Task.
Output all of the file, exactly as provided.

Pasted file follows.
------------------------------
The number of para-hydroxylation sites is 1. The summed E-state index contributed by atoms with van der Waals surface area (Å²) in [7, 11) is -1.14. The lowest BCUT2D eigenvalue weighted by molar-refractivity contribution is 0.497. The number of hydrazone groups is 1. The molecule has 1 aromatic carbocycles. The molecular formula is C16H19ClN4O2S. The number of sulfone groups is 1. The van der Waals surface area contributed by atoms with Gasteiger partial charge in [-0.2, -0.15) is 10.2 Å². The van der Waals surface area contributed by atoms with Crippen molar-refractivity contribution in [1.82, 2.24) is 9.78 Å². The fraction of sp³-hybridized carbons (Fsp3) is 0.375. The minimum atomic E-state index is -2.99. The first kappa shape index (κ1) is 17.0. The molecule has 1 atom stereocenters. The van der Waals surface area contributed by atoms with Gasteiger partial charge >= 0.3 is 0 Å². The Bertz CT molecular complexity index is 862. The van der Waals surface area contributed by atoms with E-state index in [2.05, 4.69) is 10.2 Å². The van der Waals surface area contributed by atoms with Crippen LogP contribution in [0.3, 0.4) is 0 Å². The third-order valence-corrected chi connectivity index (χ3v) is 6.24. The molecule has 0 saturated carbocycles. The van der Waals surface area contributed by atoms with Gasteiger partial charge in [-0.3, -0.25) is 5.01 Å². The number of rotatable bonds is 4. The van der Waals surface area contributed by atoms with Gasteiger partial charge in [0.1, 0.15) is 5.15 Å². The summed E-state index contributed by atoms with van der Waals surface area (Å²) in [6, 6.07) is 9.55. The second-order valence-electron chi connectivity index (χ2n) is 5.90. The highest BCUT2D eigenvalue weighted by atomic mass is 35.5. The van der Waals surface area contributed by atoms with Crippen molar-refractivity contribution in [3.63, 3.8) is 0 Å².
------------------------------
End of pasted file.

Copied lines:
The number of para-hydroxylation sites is 1. The summed E-state index contributed by atoms with van der Waals surface area (Å²) in [7, 11) is -1.14. The lowest BCUT2D eigenvalue weighted by molar-refractivity contribution is 0.497. The number of hydrazone groups is 1. The molecule has 1 aromatic carbocycles. The molecular formula is C16H19ClN4O2S. The number of sulfone groups is 1. The van der Waals surface area contributed by atoms with Gasteiger partial charge in [-0.2, -0.15) is 10.2 Å². The van der Waals surface area contributed by atoms with Crippen molar-refractivity contribution in [1.82, 2.24) is 9.78 Å². The fraction of sp³-hybridized carbons (Fsp3) is 0.375. The minimum atomic E-state index is -2.99. The first kappa shape index (κ1) is 17.0. The molecule has 1 atom stereocenters. The van der Waals surface area contributed by atoms with Gasteiger partial charge >= 0.3 is 0 Å². The Bertz CT molecular complexity index is 862. The van der Waals surface area contributed by atoms with E-state index in [2.05, 4.69) is 10.2 Å². The van der Waals surface area contributed by atoms with Crippen LogP contribution in [0.3, 0.4) is 0 Å². The third-order valence-corrected chi connectivity index (χ3v) is 6.24. The molecule has 0 saturated carbocycles. The van der Waals surface area contributed by atoms with Gasteiger partial charge in [-0.3, -0.25) is 5.01 Å². The number of rotatable bonds is 4. The van der Waals surface area contributed by atoms with Gasteiger partial charge in [0.1, 0.15) is 5.15 Å². The summed E-state index contributed by atoms with van der Waals surface area (Å²) in [6, 6.07) is 9.55. The second-order valence-electron chi connectivity index (χ2n) is 5.90. The highest BCUT2D eigenvalue weighted by atomic mass is 35.5. The van der Waals surface area contributed by atoms with Crippen molar-refractivity contribution in [3.63, 3.8) is 0 Å².